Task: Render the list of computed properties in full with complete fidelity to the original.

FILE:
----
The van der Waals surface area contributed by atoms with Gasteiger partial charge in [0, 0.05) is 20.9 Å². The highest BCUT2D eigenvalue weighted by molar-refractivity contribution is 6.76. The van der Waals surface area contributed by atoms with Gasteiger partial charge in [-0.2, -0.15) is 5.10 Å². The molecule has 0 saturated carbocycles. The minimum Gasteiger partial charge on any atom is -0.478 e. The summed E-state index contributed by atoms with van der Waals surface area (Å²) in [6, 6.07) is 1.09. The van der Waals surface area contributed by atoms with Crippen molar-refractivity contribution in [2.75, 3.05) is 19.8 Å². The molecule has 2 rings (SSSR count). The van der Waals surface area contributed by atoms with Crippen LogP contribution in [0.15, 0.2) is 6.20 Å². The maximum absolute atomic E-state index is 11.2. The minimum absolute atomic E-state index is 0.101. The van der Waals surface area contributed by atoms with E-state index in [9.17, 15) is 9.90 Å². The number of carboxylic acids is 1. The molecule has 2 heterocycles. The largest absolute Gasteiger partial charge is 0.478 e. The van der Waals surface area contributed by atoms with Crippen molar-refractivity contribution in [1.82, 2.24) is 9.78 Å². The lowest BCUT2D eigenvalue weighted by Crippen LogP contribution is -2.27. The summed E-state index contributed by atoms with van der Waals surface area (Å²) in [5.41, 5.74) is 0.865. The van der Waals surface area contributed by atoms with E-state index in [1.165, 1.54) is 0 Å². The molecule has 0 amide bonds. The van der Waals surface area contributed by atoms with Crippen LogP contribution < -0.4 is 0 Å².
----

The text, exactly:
The van der Waals surface area contributed by atoms with Gasteiger partial charge in [0, 0.05) is 20.9 Å². The highest BCUT2D eigenvalue weighted by molar-refractivity contribution is 6.76. The van der Waals surface area contributed by atoms with Gasteiger partial charge in [-0.2, -0.15) is 5.10 Å². The molecule has 0 saturated carbocycles. The minimum Gasteiger partial charge on any atom is -0.478 e. The summed E-state index contributed by atoms with van der Waals surface area (Å²) in [6, 6.07) is 1.09. The van der Waals surface area contributed by atoms with Crippen molar-refractivity contribution in [2.75, 3.05) is 19.8 Å². The molecule has 2 rings (SSSR count). The van der Waals surface area contributed by atoms with Crippen LogP contribution in [0.15, 0.2) is 6.20 Å². The maximum absolute atomic E-state index is 11.2. The minimum absolute atomic E-state index is 0.101. The van der Waals surface area contributed by atoms with E-state index in [9.17, 15) is 9.90 Å². The number of carboxylic acids is 1. The molecule has 2 heterocycles. The largest absolute Gasteiger partial charge is 0.478 e. The van der Waals surface area contributed by atoms with Crippen molar-refractivity contribution in [1.82, 2.24) is 9.78 Å². The lowest BCUT2D eigenvalue weighted by Crippen LogP contribution is -2.27. The summed E-state index contributed by atoms with van der Waals surface area (Å²) in [5.41, 5.74) is 0.865. The van der Waals surface area contributed by atoms with E-state index in [1.165, 1.54) is 0 Å². The molecule has 0 amide bonds. The van der Waals surface area contributed by atoms with Crippen LogP contribution < -0.4 is 0 Å².